“Wouldn’t Milt have noticed that?” Carl asked.
“Not necessarily. Depends on the location and the um, seamstress.”
“I’m back to why Harry? Even if we find something, why use Harry? I could see him accidentally stealing something by eating it but someone purposely using Harry to transport something?”
“Now wait a minute,” Carl interrupted Truett’s rant. “Try this out. For whatever reason, while everyone was busy with the pageant at Double J and away from Circle P, someone for lack of a better word, “operated” on Harry and Harry being the escape artist he is, got away from them. You interrupted their search for him and since then he’s been under our surveillance and lock and key. Maybe, stay with me here, maybe they were trying to find him and bring him back to Circle P when you got in the way.”
“For what?” Truett was still struggling to follow Carl’s reasoning.
“Give me time, I’m gettin’ there. Isn’t Harry scheduled to go to Austin next week to that fancy lab for testing by the state guys? Maybe, they needed to get something to that lab and a prized Japanese bull with special DNA being treated like royalty is their ticket in.”
“That’s a lot of maybe.” Truett stared at his Deputy.
“At the risk of being a smartass, MAYBE not. Look here.” Luther, an Evans County Paramedic, pointed around an almost invisible protrusion on Harry’s lower right flank. Sure enough, black stitches outlined a small pouch cut into Harry’s black hide. “Milt wouldn’t have thought anything about this. It looks like any other bump on a bull’s ass.”
“Well I’ll be damned. What do we do? Remove it, or…track it?” Truett smiled. He loved a good hunt.
Dixie Johnson stuck her head in the open door of Senior Deputy Mac McClain’s office. “Truett, that new reporter from the Chronicle is waiting in your office.”
“You ready?” Mac asked Truett.
“I hate election years. Ready as I can be.” Truett rose from the chair in front of Mac’s desk and strode down the hallway behind Dixie.
I: Good morning, Sheriff Price. Thank you for sitting down with me this morning.
T: My pleasure, and welcome to town, Ms. Carmichael.
I: Thank you very much. Sheriff, how long have you been the Sheriff of Evans County?
T: Five years
I: Is there a term limit in Evans County?
T: You plannin’ to run against me?
I: (laughing) Absolutely not! From what I hear, you are unbeatable.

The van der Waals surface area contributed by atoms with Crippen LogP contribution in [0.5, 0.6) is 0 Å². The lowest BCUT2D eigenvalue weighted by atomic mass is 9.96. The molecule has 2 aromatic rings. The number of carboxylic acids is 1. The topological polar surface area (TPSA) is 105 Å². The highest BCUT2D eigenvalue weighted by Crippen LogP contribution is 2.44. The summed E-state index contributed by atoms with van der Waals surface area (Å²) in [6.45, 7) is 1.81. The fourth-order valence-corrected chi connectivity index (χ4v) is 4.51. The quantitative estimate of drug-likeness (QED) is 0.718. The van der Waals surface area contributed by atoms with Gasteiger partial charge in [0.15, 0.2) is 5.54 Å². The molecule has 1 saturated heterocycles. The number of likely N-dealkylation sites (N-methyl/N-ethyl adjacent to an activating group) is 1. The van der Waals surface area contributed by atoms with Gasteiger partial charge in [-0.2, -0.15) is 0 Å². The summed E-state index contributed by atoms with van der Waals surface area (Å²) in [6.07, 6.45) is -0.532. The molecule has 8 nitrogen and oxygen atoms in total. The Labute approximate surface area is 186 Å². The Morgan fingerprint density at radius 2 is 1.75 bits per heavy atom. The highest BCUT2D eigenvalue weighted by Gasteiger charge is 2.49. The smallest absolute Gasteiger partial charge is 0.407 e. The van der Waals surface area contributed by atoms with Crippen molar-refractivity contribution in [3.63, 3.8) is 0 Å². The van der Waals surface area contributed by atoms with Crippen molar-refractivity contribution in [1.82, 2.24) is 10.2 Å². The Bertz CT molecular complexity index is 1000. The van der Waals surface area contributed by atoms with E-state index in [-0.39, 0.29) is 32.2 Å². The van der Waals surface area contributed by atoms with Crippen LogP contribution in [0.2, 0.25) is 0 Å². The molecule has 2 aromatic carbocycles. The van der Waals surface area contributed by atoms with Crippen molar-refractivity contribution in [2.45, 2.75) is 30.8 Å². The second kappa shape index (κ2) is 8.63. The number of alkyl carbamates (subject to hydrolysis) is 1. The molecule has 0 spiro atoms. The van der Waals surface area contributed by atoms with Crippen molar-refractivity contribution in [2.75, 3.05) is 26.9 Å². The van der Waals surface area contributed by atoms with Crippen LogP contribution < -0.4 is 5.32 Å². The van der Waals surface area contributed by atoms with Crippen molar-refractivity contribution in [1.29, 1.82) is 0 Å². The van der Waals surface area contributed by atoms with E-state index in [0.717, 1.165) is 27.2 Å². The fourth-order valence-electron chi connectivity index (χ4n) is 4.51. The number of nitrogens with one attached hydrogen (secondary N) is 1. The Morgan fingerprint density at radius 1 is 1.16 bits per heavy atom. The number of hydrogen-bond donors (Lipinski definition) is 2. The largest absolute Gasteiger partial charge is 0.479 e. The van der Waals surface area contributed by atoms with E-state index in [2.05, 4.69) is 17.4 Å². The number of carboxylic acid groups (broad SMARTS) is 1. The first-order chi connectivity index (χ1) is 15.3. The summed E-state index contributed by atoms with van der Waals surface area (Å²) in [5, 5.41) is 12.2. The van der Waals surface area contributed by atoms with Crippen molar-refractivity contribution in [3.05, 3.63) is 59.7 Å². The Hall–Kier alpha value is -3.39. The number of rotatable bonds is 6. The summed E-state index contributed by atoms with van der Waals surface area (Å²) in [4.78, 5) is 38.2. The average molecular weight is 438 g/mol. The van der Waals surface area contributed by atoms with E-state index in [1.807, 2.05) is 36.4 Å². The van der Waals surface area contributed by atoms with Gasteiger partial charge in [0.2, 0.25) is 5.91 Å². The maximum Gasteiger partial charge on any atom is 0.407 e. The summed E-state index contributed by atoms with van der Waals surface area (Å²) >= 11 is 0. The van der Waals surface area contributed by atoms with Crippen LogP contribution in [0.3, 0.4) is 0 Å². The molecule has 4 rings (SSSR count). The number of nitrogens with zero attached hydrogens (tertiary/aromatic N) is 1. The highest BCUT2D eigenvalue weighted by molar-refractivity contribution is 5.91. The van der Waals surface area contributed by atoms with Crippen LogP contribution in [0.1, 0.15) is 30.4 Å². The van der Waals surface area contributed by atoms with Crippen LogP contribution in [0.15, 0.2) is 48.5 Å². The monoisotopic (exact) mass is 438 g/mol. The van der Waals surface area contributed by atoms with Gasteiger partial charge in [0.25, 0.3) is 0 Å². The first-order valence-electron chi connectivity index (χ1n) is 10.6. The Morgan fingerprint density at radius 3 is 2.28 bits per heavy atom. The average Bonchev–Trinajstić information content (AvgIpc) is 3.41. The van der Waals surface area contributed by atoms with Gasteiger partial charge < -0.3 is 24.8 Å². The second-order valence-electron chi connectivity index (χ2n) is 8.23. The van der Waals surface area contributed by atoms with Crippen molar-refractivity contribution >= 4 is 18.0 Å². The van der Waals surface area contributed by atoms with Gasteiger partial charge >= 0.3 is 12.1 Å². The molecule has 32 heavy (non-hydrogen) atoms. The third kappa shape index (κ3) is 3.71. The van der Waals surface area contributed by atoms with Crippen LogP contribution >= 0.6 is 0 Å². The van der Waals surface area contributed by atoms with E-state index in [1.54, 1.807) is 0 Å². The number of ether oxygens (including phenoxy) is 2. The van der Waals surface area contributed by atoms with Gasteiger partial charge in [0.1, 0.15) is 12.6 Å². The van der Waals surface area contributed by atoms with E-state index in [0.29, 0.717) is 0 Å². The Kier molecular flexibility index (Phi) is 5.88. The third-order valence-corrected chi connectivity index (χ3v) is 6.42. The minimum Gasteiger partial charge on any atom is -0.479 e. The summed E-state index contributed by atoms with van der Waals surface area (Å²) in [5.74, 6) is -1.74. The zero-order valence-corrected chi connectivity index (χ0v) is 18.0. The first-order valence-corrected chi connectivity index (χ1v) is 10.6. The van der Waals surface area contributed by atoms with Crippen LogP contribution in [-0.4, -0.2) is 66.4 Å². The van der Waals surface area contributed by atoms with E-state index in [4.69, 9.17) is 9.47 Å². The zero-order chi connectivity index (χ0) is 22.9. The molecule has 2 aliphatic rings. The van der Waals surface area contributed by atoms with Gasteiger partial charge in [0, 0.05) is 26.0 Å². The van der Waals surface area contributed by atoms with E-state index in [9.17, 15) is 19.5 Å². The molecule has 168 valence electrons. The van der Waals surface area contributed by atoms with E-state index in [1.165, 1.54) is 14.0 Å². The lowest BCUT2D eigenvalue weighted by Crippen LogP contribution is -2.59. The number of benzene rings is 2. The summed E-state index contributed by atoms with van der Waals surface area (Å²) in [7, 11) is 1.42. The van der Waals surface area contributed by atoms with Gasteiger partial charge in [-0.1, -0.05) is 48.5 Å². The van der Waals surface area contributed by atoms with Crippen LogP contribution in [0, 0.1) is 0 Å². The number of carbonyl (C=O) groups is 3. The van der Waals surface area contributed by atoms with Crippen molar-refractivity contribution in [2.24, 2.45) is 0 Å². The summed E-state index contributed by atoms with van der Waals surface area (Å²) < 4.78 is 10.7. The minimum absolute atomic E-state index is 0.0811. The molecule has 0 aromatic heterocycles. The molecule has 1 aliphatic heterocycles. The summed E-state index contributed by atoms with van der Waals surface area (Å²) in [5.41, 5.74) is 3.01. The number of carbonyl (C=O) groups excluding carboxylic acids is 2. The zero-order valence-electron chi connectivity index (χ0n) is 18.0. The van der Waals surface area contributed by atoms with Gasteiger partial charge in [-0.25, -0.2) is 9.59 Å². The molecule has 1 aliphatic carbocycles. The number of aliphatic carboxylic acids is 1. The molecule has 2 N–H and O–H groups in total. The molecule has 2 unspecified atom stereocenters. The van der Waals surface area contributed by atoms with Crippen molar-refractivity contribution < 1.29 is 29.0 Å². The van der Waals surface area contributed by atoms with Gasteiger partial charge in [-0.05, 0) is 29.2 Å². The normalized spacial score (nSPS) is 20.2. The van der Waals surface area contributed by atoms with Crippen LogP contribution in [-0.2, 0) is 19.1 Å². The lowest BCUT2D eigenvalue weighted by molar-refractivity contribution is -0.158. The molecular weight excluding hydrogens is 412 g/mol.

T: Well, the last election, I ran unopposed, so you have to take that into consideration.
I: And why do you think you were unopposed?
T: Well, first your term question. Terms in Evans County are for three years. I’m allowed one more term, for a total of nine years. Then someone else must serve a minimum of two years before I could be re-elected. As for being unopposed, this is a pretty quiet county in a remote area. There’s not a lot to draw an outside candidate to Evans County.
I: What about another local candidate?
T: There’s a few very capable people who would serve the county well.
I: If I’ve done my homework correctly, you came to the position after the former Sheriff passed away suddenly?
T: Yes, heart attack. I was the Senior Deputy at that time.
I: I believe there was also a very influential mayor and perhaps some indication of corruption in the county at that time?
T: There was. That mayor is also gone and yes, following an investigation it was determined there had been some politically and judicially corrupt individuals who are also no longer in the county.
I: That former mayor is dead, correct?
T: He is.
I: And you killed him?
T: No, Ma’am, I did not.
I: Ah. But one of your Deputies did kill him. Is that right?
T: Right or wrong, it is correct. The mayor was armed and in the act of committing a felony and threatening an officer of the law.
I: Can you elaborate further on this incident?
T: I probably could, but I won’t.
I: Am I to assume you also are unwilling to elaborate on the subsequent death of that mayor’s son?
T: You are correct in that assumption.
“I apologize, Sheriff, but Carroll County Sheriff Turner is holding for you and says it’s urgent.” Dixie’s voice over the intercom was a welcome chance at respite from the new reporter.
“Ms. Carmichael, I’m afraid we’ll need to continue this at another time. If you’ll please excuse me?” Truett stood, walked around his desk, raised his arm toward his open office door and gestured for the young woman to take her leave.
“Certainly, Sheriff.” Ms. Carmichael reluctantly gathered her things and stood to leave. “I do have many more questions for you, so I hope we will be able to reschedule at your earliest opportunity.”
“I’ll make it a priority.” Truett closed the door behind her and walked back to his desk.
Punching the intercom button before the blinking line with Sheriff Turner, Truett barked, “Dixie, Mac, step in here, please.”
“Price,” Truett spoke into the receiver.
“Mornin’, Truett. Jeff Turner here. I’ve got some information you may find useful in your bull investigation. It involves Ophelia Evans.”
As Dixie and Mac stepped into Truett’s office he said, “You’ve got my attention, Jeff. Can you hold just a minute?”
As Truett placed Sheriff Turner on hold, he looked up at his Deputies and said, “Get me everything you can find on Lynette Carmichael and, Dix? Call Carl in. My gut tells me somethin’s up with that woman.”
“Thanks for holding, Jeff. Whatcha got?”